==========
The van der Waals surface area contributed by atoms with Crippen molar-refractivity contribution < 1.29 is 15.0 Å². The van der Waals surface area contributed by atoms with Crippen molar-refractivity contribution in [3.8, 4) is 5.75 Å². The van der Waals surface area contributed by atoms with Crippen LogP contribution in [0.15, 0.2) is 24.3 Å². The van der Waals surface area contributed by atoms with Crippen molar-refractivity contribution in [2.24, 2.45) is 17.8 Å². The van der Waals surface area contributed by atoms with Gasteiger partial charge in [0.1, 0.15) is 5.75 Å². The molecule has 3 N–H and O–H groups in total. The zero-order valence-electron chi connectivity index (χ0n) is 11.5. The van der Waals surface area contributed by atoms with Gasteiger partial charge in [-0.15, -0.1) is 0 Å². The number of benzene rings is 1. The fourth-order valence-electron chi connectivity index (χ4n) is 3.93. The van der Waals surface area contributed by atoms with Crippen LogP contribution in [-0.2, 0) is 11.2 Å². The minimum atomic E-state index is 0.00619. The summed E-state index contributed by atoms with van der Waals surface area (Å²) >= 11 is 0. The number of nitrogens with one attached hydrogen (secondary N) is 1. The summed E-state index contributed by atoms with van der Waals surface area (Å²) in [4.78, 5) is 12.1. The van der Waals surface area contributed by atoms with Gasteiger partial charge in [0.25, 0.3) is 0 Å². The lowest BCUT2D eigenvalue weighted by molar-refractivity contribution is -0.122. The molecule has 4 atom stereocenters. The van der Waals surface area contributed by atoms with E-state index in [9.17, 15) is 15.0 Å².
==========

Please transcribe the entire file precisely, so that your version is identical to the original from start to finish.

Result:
The van der Waals surface area contributed by atoms with Crippen molar-refractivity contribution < 1.29 is 15.0 Å². The van der Waals surface area contributed by atoms with Crippen molar-refractivity contribution in [3.8, 4) is 5.75 Å². The van der Waals surface area contributed by atoms with Crippen LogP contribution in [0.15, 0.2) is 24.3 Å². The van der Waals surface area contributed by atoms with Crippen molar-refractivity contribution in [2.24, 2.45) is 17.8 Å². The van der Waals surface area contributed by atoms with Gasteiger partial charge in [0.1, 0.15) is 5.75 Å². The molecule has 3 N–H and O–H groups in total. The zero-order valence-electron chi connectivity index (χ0n) is 11.5. The van der Waals surface area contributed by atoms with Gasteiger partial charge in [-0.15, -0.1) is 0 Å². The number of benzene rings is 1. The fourth-order valence-electron chi connectivity index (χ4n) is 3.93. The van der Waals surface area contributed by atoms with Crippen LogP contribution in [-0.2, 0) is 11.2 Å². The minimum atomic E-state index is 0.00619. The summed E-state index contributed by atoms with van der Waals surface area (Å²) >= 11 is 0. The number of nitrogens with one attached hydrogen (secondary N) is 1. The summed E-state index contributed by atoms with van der Waals surface area (Å²) in [4.78, 5) is 12.1. The van der Waals surface area contributed by atoms with Gasteiger partial charge in [0.25, 0.3) is 0 Å². The lowest BCUT2D eigenvalue weighted by molar-refractivity contribution is -0.122. The molecule has 4 atom stereocenters. The van der Waals surface area contributed by atoms with E-state index in [9.17, 15) is 15.0 Å².